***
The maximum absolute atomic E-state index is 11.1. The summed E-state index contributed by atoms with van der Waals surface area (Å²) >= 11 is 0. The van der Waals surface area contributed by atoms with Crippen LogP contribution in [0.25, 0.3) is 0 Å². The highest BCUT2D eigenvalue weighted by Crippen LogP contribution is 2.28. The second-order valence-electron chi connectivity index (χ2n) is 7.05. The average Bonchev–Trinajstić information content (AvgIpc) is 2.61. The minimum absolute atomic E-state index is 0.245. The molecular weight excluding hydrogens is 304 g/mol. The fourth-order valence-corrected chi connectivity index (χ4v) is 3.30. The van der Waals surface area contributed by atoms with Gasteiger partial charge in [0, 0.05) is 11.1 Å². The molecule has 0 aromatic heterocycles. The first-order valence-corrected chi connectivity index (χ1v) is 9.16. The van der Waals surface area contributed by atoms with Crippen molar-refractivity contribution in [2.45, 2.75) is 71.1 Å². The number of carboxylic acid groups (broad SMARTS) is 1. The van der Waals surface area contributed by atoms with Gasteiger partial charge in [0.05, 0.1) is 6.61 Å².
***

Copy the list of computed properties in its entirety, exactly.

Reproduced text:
The maximum absolute atomic E-state index is 11.1. The summed E-state index contributed by atoms with van der Waals surface area (Å²) >= 11 is 0. The van der Waals surface area contributed by atoms with Crippen LogP contribution in [0.25, 0.3) is 0 Å². The highest BCUT2D eigenvalue weighted by Crippen LogP contribution is 2.28. The second-order valence-electron chi connectivity index (χ2n) is 7.05. The average Bonchev–Trinajstić information content (AvgIpc) is 2.61. The minimum absolute atomic E-state index is 0.245. The molecular weight excluding hydrogens is 304 g/mol. The fourth-order valence-corrected chi connectivity index (χ4v) is 3.30. The van der Waals surface area contributed by atoms with Gasteiger partial charge in [0, 0.05) is 11.1 Å². The molecule has 0 aromatic heterocycles. The first-order valence-corrected chi connectivity index (χ1v) is 9.16. The van der Waals surface area contributed by atoms with Crippen molar-refractivity contribution in [2.45, 2.75) is 71.1 Å². The number of carboxylic acid groups (broad SMARTS) is 1. The van der Waals surface area contributed by atoms with Gasteiger partial charge in [0.05, 0.1) is 6.61 Å².